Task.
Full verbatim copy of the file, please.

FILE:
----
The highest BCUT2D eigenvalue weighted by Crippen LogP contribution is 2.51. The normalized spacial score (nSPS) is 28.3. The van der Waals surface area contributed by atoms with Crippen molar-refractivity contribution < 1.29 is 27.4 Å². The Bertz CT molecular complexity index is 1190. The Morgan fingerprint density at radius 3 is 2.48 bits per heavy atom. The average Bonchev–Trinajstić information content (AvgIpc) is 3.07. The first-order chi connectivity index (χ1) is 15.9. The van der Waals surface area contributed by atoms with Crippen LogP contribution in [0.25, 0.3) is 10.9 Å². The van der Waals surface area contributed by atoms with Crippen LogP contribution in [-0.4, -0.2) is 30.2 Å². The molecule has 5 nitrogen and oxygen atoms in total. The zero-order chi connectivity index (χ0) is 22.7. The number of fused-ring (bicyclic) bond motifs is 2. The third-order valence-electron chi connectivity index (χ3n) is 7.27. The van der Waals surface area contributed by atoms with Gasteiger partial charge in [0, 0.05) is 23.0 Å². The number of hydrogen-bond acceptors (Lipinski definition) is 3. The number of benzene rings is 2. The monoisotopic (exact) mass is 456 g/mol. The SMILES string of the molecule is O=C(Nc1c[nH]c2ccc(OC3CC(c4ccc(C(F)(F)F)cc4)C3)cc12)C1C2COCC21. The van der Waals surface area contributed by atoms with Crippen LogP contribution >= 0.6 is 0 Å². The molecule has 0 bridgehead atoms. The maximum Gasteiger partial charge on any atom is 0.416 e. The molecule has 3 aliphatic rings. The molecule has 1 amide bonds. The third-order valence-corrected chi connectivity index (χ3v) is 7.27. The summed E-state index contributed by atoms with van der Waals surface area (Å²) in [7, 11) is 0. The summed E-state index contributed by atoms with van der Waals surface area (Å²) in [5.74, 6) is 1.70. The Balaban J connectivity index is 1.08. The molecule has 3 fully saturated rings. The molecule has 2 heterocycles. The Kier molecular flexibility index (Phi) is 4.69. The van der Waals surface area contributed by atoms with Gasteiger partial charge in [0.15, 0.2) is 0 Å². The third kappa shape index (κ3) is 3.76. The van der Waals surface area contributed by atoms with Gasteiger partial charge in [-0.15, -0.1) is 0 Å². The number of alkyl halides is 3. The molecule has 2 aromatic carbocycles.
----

The highest BCUT2D eigenvalue weighted by Crippen LogP contribution is 2.51. The normalized spacial score (nSPS) is 28.3. The van der Waals surface area contributed by atoms with Crippen molar-refractivity contribution < 1.29 is 27.4 Å². The Bertz CT molecular complexity index is 1190. The Morgan fingerprint density at radius 3 is 2.48 bits per heavy atom. The average Bonchev–Trinajstić information content (AvgIpc) is 3.07. The first-order chi connectivity index (χ1) is 15.9. The van der Waals surface area contributed by atoms with Crippen LogP contribution in [0.25, 0.3) is 10.9 Å². The van der Waals surface area contributed by atoms with Crippen LogP contribution in [-0.4, -0.2) is 30.2 Å². The molecule has 5 nitrogen and oxygen atoms in total. The zero-order chi connectivity index (χ0) is 22.7. The number of fused-ring (bicyclic) bond motifs is 2. The third-order valence-electron chi connectivity index (χ3n) is 7.27. The van der Waals surface area contributed by atoms with Gasteiger partial charge in [0, 0.05) is 23.0 Å². The number of hydrogen-bond acceptors (Lipinski definition) is 3. The number of benzene rings is 2. The monoisotopic (exact) mass is 456 g/mol. The SMILES string of the molecule is O=C(Nc1c[nH]c2ccc(OC3CC(c4ccc(C(F)(F)F)cc4)C3)cc12)C1C2COCC21. The van der Waals surface area contributed by atoms with Crippen LogP contribution >= 0.6 is 0 Å². The molecule has 0 bridgehead atoms. The maximum Gasteiger partial charge on any atom is 0.416 e. The molecule has 3 aliphatic rings. The molecule has 1 amide bonds. The third-order valence-corrected chi connectivity index (χ3v) is 7.27. The summed E-state index contributed by atoms with van der Waals surface area (Å²) in [7, 11) is 0. The summed E-state index contributed by atoms with van der Waals surface area (Å²) in [5.74, 6) is 1.70. The Balaban J connectivity index is 1.08. The molecule has 3 fully saturated rings. The molecule has 2 heterocycles. The Kier molecular flexibility index (Phi) is 4.69. The van der Waals surface area contributed by atoms with Gasteiger partial charge in [0.15, 0.2) is 0 Å². The third kappa shape index (κ3) is 3.76. The van der Waals surface area contributed by atoms with Gasteiger partial charge in [-0.15, -0.1) is 0 Å². The number of alkyl halides is 3. The molecule has 2 aromatic carbocycles.